Whose desk this is I think is clear.
His cat-bed on the desk-tray dwells;
He’s using it while I work here
To write at least one book this year.
My silly bird thinks he excels
In helping, though he never tells
What the next plot twist ought to be
As concentration he dispels.
And this is now a dog I see
Who shows up just to punish me.
His stupid head upon my lap
Hinting that he needs to pee.
So soft my bed, so warm my wrap
But I’m caught in contracts like a trap.
And shit to do before I nap,
And shit to do before I nap.
16 thoughts on “Staring Into Space on a Typical Afternoon”
Feels and Cliffs
Some say a book should end in feels;
Some say in cliffs.
From what I’ve learned of big book deals
I hold with those who favor feels.
But if I had to end it — if —
I think I know enough of sales
To say that for a series, cliffs
Are also great
For next-book riffs.
Oh, that is lovely! *sustained applause*
Bravo on both!
Someone there is that doesn’t love a cliff,
That sends requests for change regarding it,
And thinks that every knot should be untied.
My readers burn to know what’s going to happen,
For resolution gladly wait three years,
And think of little else meanwhile, I tell him.
He only says, “Good endings make good series.”
Sales are the mischief in me, and I wonder
How to put market wisdom in his head.
“Why do they make good sequels? Isn’t it
Proven by Tolkien and by Robert Jordan
That millions don’t want books too self-contained?”
I could say “Elves” to him; he’d take my meaning,
If he weren’t stubborn as a Linotypist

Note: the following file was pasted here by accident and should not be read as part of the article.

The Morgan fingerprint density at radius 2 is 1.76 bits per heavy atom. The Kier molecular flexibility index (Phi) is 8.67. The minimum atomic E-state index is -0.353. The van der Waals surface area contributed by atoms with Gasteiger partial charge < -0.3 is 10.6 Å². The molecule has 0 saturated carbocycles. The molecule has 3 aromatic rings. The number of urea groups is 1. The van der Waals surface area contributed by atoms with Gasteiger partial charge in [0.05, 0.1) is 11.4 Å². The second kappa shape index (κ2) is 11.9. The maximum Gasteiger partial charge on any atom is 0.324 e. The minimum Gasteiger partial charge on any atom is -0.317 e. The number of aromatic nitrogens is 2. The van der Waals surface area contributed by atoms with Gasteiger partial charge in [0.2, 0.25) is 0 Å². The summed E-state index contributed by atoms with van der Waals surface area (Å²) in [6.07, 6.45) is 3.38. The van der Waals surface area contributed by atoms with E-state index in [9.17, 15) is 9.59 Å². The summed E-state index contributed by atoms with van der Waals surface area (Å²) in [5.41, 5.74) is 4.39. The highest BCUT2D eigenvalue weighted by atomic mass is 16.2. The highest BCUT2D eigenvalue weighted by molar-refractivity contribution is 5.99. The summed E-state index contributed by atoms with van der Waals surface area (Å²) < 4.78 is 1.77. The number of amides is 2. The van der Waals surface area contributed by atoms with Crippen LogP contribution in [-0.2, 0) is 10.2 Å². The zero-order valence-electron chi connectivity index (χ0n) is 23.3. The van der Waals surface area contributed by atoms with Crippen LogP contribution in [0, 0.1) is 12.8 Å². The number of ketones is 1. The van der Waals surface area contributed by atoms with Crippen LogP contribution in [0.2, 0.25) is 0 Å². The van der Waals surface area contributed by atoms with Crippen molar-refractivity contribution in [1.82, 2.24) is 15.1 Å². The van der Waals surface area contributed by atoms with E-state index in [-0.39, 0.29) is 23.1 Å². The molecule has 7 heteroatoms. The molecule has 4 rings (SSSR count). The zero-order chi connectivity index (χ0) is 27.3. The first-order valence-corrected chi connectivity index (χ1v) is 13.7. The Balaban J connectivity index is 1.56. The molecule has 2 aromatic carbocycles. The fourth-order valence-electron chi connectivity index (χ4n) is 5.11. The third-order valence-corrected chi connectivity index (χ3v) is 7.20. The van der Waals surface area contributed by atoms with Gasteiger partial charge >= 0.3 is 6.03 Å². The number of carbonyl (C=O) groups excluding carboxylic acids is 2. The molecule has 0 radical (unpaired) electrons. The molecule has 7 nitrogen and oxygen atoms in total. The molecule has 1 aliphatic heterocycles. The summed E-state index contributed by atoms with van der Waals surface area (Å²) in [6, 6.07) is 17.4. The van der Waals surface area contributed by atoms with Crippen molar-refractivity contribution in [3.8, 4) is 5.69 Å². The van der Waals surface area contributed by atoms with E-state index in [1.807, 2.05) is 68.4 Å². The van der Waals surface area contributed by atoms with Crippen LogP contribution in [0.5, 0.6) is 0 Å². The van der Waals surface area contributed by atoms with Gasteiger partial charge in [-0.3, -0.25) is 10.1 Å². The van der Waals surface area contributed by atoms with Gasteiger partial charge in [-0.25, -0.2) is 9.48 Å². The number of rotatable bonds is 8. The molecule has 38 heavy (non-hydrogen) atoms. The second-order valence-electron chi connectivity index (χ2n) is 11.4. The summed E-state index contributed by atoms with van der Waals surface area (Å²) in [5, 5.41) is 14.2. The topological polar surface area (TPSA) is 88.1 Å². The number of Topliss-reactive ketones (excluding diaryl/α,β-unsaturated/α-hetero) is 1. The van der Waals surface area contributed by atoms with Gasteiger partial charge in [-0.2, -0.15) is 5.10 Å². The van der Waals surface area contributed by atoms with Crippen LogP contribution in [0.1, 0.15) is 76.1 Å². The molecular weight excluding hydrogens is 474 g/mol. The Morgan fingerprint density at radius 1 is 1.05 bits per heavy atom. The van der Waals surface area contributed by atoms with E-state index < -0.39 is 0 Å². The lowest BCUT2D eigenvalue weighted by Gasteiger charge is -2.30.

In darkness of the print shop. So he points
To the firm endings of my past best-sellers,
And likes the figures of their sales so well
He says again, “Good endings make good series.”
Oh, dear. Suddenly Robert Frost is good for something. Who knew?
Thank you, all, very much.
Nice one, Jerry!
Miramon, I had your and SKZB’s brilliant inspirations!
Two plots diverged as I planned my book,
And sorry I could not write them both
And tell one story, long I took
To note down several twists and hooks
The one suggested, being loath
To give them up. I’m writing the other–just as good,
And being, perhaps, more saleable,
More cinematic, if it should
Come to movies (Not that it would,
And anyway my judgement’s fallible
About what sells)—but I now find it hard
To look back on that plot, the one I didn’t choose,
Un-plotholed and pristine, or flawed
At least in ways unlike the ways that this one’s marred,
And feel that I chose rightly which to use.
When I submit this manuscript, I’m sure I’ll still
Be second-guessing my decision then,
Each time I get slush-piled or round-filed.
I chose to write the one I thought would sell-
But now I doubt that makes a difference.
Wrong poet, I know, but throwing it out as a challenge to the real poets here: Someone needs to do “Thirteen Ways of Looking at a Deadline”
As Ackbar said: “It’s a trap!”
@Drickard: We could do them one at a time.
I do not know which to prefer,
The sweat of hope
Or the sweat of guilt,
Working at the deadline
Or just after.
After twenty attempted revisions
The only moving thing
Was the approaching deadline.
A writer and an editor
A writer and an editor and a deadline